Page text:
Update on nutritional supplementation with branched-chain amino acids

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Purpose of review

Branched-chain amino acids (BCAAs) have a peculiar role in whole-body nitrogen metabolism. BCAAs are not only a substrate for protein synthesis, but also modulate several components of the synthetic machinery and help to conserve muscle mass; accordingly, several conditions, characterized by protein loss and catabolic status, are likely to benefit from amino acid administration. In addition, the competitive action of BCAAs on amino acid transport across the blood-brain barrier may ultimately alter the synthesis of brain neurotransmitters, involved in neurological diseases.

Recent findings

Both putative actions of BCAAs have been tested in controlled clinical studies in the last few years. The beneficial effects on nutrition were reported to improve muscle performance, reduce protein loss during bed-rest, favor weight loss in obesity, reduce catabolism in trauma patients and improve clinical outcomes in patients with advanced cirrhosis. In this last area, the effects on nutrition might be coupled with the effects on hepatic encephalopathy mediated by improved neurotransmission, successfully tested in mania, tardive dyskinesia and spinocerebellar degeneration.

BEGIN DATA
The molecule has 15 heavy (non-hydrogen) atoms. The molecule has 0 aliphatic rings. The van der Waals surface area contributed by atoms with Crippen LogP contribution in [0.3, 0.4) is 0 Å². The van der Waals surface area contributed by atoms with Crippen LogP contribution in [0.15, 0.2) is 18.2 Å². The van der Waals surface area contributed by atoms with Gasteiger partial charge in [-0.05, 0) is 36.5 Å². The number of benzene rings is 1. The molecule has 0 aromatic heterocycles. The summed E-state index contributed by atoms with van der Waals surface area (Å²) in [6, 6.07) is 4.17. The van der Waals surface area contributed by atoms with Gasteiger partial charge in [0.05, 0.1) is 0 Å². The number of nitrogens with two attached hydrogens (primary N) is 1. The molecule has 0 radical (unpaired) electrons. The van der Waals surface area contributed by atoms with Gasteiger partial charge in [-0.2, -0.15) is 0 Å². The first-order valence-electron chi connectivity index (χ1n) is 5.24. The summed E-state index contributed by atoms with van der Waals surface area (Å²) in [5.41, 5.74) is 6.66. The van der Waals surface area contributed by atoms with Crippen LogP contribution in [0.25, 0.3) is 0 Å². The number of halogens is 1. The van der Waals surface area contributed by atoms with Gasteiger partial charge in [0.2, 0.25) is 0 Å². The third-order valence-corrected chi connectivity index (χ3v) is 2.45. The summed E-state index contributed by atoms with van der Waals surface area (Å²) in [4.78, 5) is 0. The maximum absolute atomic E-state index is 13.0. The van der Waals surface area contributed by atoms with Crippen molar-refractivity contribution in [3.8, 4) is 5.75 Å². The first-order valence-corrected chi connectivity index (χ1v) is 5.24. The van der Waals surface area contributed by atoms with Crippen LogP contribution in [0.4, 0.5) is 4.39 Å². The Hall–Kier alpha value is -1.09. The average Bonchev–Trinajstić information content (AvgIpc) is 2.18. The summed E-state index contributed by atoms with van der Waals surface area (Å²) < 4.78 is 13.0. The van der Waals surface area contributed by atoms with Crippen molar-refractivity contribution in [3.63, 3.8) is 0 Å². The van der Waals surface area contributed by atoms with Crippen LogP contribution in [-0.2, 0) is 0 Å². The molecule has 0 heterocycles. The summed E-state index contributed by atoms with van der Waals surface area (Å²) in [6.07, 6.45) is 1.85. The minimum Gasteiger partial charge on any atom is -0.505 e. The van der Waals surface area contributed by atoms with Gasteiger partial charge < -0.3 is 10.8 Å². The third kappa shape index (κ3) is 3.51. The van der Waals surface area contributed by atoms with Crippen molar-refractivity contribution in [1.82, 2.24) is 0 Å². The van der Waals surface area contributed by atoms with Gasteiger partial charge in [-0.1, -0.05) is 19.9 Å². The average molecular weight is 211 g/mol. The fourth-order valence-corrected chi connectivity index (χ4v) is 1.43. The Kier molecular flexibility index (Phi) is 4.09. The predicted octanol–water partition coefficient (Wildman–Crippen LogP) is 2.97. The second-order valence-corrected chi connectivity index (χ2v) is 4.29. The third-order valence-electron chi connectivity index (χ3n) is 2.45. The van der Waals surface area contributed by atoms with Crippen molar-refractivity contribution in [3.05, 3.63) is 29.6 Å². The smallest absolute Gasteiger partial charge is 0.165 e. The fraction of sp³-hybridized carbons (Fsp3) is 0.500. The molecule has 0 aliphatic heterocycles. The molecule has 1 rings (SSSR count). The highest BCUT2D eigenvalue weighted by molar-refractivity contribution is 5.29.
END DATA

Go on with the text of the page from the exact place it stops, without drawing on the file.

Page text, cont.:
After 30 years of investigation with BCAAs, new studies each year provide further evidence supporting their beneficial effect in a variety of diseases. There is a need for long-term, randomized clinical studies, both in the prevention and in the treatment of various pathological conditions.

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